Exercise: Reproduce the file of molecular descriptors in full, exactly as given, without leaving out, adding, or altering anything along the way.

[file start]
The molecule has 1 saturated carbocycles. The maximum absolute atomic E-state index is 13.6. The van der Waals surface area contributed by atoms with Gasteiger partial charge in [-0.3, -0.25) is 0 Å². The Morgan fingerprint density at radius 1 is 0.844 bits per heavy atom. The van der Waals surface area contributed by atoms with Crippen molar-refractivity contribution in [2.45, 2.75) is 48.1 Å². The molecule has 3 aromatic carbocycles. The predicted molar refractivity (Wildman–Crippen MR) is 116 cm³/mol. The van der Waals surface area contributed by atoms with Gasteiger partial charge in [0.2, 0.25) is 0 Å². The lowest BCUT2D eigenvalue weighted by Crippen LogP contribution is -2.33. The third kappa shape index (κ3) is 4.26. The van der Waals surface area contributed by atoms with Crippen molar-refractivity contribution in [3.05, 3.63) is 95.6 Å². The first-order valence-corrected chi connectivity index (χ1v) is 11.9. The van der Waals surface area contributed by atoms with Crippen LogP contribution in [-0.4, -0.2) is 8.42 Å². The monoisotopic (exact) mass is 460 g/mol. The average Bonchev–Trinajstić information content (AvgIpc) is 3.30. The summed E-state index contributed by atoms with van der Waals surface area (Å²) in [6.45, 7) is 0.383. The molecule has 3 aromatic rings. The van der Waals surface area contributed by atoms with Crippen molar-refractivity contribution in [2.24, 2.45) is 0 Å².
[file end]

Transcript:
The molecule has 1 saturated carbocycles. The maximum absolute atomic E-state index is 13.6. The van der Waals surface area contributed by atoms with Gasteiger partial charge in [-0.3, -0.25) is 0 Å². The Morgan fingerprint density at radius 1 is 0.844 bits per heavy atom. The van der Waals surface area contributed by atoms with Crippen molar-refractivity contribution in [2.45, 2.75) is 48.1 Å². The molecule has 3 aromatic carbocycles. The predicted molar refractivity (Wildman–Crippen MR) is 116 cm³/mol. The van der Waals surface area contributed by atoms with Gasteiger partial charge in [0.2, 0.25) is 0 Å². The lowest BCUT2D eigenvalue weighted by Crippen LogP contribution is -2.33. The third kappa shape index (κ3) is 4.26. The van der Waals surface area contributed by atoms with Crippen molar-refractivity contribution in [3.05, 3.63) is 95.6 Å². The first-order valence-corrected chi connectivity index (χ1v) is 11.9. The van der Waals surface area contributed by atoms with Crippen LogP contribution in [-0.4, -0.2) is 8.42 Å². The monoisotopic (exact) mass is 460 g/mol. The average Bonchev–Trinajstić information content (AvgIpc) is 3.30. The summed E-state index contributed by atoms with van der Waals surface area (Å²) in [6.45, 7) is 0.383. The molecule has 3 aromatic rings. The van der Waals surface area contributed by atoms with Crippen molar-refractivity contribution in [2.24, 2.45) is 0 Å².